NORTHGLENN, Colo. — A Northglenn couple whose tribal and American flags were stolen July 4 say they want the thief charged with a hate crime.
Gerald and Linda Montour, along with their supporters, marched to Northglenn police headquarters Sunday to bring awareness to their cause.
The Native American couple said they were out of town when the thief struck.
"We leave during the Fourth of July because the fireworks stress me out as a veteran and they stress my dogs out beyond control," Montour said.
The couple noticed three flags missing when they returned: A Dine Nation (Navajo) flag, a Cheyenne River Lakota Nation flag and a U.S. flag that was flying upside down.
They immediately checked their Ring doorbell camera and what they saw made them feel disrespected, they said.
"I saw this person drive up to our home," Montour said. "He came onto our property, took the flags out of our flag stands, took the poles out and smacked our screen door with them, in a gesture of abuse, or a display of power, or something."
Montour said the thief proceeded to challenge them while looking at the camera.
The recording included the phrase, "Bring it mother..."
Montour said he was angry after seeing the video.
"We actually got into my truck and drove around looking," he said. "We drove around about an hour and a half looking all over the neighborhood. We didn't find anything."
He called police and publicly posted the video, which generated some leads.
Later, Northglenn police issued a summons to 59-year-old Jimmy Nichols, of Erie, for theft and criminal mischief.
Montour said that's not enough.
He said he, his wife and their flags were disrespected, and that the flags were desecrated.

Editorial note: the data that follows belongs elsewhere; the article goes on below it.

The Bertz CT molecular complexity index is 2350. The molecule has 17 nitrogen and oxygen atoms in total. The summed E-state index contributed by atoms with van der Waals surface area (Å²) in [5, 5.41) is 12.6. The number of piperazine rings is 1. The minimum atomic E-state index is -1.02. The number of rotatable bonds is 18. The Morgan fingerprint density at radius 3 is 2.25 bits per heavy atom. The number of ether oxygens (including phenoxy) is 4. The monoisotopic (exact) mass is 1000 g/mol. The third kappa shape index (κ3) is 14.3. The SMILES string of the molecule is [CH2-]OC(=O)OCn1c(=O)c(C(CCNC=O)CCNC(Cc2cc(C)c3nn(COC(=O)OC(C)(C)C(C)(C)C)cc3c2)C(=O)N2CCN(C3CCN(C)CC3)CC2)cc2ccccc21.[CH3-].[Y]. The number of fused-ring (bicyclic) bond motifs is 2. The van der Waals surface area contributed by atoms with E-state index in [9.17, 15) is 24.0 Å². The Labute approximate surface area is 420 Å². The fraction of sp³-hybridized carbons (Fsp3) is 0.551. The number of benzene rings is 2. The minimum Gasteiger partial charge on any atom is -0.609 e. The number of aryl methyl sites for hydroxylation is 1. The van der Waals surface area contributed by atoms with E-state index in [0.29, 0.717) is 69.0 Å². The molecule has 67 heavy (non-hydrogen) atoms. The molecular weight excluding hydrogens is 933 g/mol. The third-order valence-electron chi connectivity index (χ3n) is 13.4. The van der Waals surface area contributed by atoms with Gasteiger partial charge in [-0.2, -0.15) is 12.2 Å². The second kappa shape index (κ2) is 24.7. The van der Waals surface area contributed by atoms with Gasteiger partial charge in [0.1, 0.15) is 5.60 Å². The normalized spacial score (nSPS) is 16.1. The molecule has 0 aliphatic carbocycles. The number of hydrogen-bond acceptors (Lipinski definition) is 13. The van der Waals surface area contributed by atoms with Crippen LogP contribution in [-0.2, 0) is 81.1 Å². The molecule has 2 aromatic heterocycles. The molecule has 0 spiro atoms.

He said he asked police to add a "hate crime," or "ethnic intimidation" charge against Nichols.
"It wasn't a hate crime, it was a respect crime," the suspect told Denver7 by phone. "My flag was flying upside down."
Nichols said he had no idea the Montours were Native American. He said he was just upset that the U.S. flag was flying upside down on July 4.
When asked why his U.S. flag was upside down, Montour said it was a "sign of distress."
He said Native Americans have been heavily impacted by the COVID-19 pandemic, particularly the Dine (Navajo) Nation. He said that's what the distress referred to.
The Northglenn veteran said he's not happy that Nichols was just issued a summons.
He also said a second man, on a motorcycle, who stopped in front of his house and acted as a lookout for Nichols, should have been charged, but police said no one else was cited in connection with this case.
"I told them this was white privilege at its best," Montour said, noting that a Black Lives Matter organizer in Florida was charged with felonies after taking a flag during a pro-police rally in downtown Miami.
Northglenn police spokeswoman Renae Lehr said every state has their own laws.
"The fact that Native American flags were stolen does not alone meet the statutory requirements of a bias-motivated crime," Lehr said.
She added there was "not sufficient evidence that the suspect intended to harass or intimidate Mr. and Mrs. Montour because of their actual or perceived race, color, ancestry or national origin."
Nichols said he admits he took the flags but said it wasn't about hate.
"I don't even know who lives there," he said.
The Montours aren't convinced. They said it appears that someone may have been "casing out" their house before the flags were stolen.
Initially, Montour said he didn't want his flags back, because of the "hate" they'd come into contact with, but he talked with tribal elders to get their opinion.
"Tribal flags represent a nation of people and they need to be retired in a ceremonious way to remove that hate from them," he said. "So I've asked that the flags be returned so that can happen."
Nichols said he burned the native flags, but gave the American flag back to police. Police told Denver7 they have the flag, and will return it.
Montour said he's not going to give up the fight for more accountability.